Let’s start with the good news: CoMotion Miami kicks off in just 9 days! You’ve still got time to get tickets to participate in person at the Mana Wynwood Convention Center. If you can’t physically be there, you can register to follow the proceedings virtually. Register here!
Also good news: interest in EVs is skyrocketing. But supply chain issues, exacerbated by lockdowns in China, continue to make it tough to get one. And a new report shows how little progress the U.S. has made on building the infrastructure necessary to support widespread EV adoption.
Meanwhile, Elon Musk throws a big party to celebrate the opening of Tesla’s new factory near Austin and says Full Self Driving will be available to anyone who wants it this year. Rivian is picking up the pace on production, but not nearly fast enough to meet the massive demand, from both individuals and its biggest customer, Amazon, anytime soon. Nissan unveils a prototype for an EV powered by a solid-state battery –– to be released in 2028. And VinFast, the Vietnamese EV maker, plans to go public and ask the U.S. federal government for a loan to help build its $4 billion factory in North Carolina.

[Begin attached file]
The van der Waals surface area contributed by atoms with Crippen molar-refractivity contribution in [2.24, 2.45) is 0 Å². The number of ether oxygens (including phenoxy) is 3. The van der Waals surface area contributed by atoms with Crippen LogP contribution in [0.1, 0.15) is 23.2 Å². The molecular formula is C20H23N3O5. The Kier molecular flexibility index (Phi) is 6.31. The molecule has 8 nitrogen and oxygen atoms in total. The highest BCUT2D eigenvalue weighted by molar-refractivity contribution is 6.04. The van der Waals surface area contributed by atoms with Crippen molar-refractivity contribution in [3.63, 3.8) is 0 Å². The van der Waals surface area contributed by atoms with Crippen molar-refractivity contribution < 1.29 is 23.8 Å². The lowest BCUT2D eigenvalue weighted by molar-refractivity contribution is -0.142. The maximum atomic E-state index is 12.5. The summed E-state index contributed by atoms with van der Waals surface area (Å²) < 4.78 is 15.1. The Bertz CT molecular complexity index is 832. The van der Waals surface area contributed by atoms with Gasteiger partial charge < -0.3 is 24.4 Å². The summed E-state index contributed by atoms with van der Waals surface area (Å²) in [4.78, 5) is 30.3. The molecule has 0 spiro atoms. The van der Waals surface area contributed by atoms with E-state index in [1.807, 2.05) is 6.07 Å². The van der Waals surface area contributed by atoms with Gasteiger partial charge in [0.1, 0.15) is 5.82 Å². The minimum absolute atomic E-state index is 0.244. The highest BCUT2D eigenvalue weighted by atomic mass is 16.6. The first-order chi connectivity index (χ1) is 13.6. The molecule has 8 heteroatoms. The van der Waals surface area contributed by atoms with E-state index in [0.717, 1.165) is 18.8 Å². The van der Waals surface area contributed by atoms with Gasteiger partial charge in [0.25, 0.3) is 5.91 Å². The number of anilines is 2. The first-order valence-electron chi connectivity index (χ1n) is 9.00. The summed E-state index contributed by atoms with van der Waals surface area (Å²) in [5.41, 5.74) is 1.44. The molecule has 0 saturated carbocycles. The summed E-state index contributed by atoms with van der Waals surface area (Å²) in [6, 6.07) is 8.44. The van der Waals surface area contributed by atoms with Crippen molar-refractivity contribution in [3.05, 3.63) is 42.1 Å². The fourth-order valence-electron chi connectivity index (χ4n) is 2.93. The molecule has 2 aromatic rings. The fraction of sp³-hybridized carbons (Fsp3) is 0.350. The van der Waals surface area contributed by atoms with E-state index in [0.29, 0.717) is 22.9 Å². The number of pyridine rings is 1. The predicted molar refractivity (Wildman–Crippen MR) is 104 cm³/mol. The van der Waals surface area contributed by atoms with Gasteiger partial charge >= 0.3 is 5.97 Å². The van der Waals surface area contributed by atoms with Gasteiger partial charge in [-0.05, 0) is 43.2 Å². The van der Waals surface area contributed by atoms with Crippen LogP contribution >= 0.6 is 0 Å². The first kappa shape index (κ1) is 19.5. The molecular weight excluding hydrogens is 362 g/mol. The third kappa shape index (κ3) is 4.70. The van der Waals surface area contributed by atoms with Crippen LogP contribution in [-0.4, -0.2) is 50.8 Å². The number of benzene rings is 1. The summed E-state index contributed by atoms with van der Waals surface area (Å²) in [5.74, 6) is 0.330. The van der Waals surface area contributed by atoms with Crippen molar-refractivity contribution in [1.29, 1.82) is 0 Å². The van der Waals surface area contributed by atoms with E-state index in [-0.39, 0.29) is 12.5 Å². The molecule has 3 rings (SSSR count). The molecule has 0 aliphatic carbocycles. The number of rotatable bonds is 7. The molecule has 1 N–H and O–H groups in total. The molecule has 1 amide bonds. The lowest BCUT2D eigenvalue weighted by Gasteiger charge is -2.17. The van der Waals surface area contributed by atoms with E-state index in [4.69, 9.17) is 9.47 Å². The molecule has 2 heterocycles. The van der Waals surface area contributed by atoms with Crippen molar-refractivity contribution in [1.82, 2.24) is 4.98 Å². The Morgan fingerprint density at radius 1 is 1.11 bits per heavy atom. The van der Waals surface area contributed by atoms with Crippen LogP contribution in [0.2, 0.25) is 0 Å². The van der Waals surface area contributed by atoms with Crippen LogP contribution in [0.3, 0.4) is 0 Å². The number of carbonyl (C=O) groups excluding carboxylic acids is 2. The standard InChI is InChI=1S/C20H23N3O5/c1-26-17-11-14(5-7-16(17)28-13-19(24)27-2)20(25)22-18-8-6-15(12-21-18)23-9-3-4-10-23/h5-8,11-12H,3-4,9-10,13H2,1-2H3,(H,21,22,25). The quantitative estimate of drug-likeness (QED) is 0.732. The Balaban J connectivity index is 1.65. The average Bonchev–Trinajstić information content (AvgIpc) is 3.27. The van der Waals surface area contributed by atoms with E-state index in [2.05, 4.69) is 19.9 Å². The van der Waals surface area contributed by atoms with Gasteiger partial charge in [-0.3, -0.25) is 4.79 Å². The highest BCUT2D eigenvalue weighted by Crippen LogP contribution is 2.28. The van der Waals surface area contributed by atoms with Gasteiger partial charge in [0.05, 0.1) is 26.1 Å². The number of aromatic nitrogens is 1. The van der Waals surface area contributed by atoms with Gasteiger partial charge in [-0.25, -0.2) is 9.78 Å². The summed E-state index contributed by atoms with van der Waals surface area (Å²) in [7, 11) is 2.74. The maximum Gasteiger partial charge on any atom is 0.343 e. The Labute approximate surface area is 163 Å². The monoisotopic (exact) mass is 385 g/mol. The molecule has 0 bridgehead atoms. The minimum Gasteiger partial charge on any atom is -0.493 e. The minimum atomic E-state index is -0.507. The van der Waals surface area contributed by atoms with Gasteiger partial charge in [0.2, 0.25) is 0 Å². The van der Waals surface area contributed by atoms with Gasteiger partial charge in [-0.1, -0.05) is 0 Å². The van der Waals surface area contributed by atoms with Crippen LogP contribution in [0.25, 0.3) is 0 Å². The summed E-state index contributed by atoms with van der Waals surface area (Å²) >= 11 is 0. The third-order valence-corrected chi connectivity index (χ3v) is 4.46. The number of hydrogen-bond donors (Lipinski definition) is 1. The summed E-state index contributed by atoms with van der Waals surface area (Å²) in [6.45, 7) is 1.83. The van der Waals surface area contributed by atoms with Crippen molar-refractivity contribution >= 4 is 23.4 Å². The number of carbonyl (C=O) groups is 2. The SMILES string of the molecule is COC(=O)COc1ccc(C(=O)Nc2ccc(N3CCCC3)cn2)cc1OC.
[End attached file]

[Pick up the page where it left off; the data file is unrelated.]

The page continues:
Also: a promising e-bike shows a nasty habit of snapping in half, Google offers its workers free e-scooters, Aurora undertakes another major driverless trucking experiment in Texas and the Dallas airport takes a look at autonomous parking.
The numbers don’t lie: Google searches for EVs increased 43% from January to February and a further 57% from February to March. But don’t expect sales to have increased by nearly that much. The global supply chain challenges are making it hard for EV makers to keep up with demand.
Lockdowns drag on in China: Shanghai manufacturing operations for Tesla, VW and BMW have now been closed for more than two weeks in response to stringent Covid lockdowns the government has reintroduced. Chinese EV group Nio valiantly tried to remain open but finally suspended production, citing supply chain disruptions caused by the lockdowns. Two major chipmakers –– Taiwan Semiconductor Manufacturing and SMIC –– are keeping their Chinese plants operational by having employees live on site and submit to regular testing.
Rivian picks up the pace: The EV maker produces 2,553 vehicles in Q1, more than double the 1,015 it produced in the final quarter of 2021. That’s still but a fraction of the 83,000 orders for SUVs and pickups and the 100,000 delivery vans Amazon has ordered. The company is attributing the slow production to the global semiconductor shortage, saying that it will be able to deliver 50,000 vehicles annually once it has better access to chips.
And speaking of numbers, Uncle Sam is short 100,000: The federal Government Accountability Office says that the U.S. government’s 1,100 EV charging stations amount to about 1% of what it needs to support widespread EV adoption.
Nissan’s solid state prototype: The automaker unveils a prototype of its first EV running on solid-state batteries, which promise to be cheaper, charge more quickly and offer greater range than conventional batteries. But it’s going to be a while: Nissan’s goal is to make the car a reality in 2028.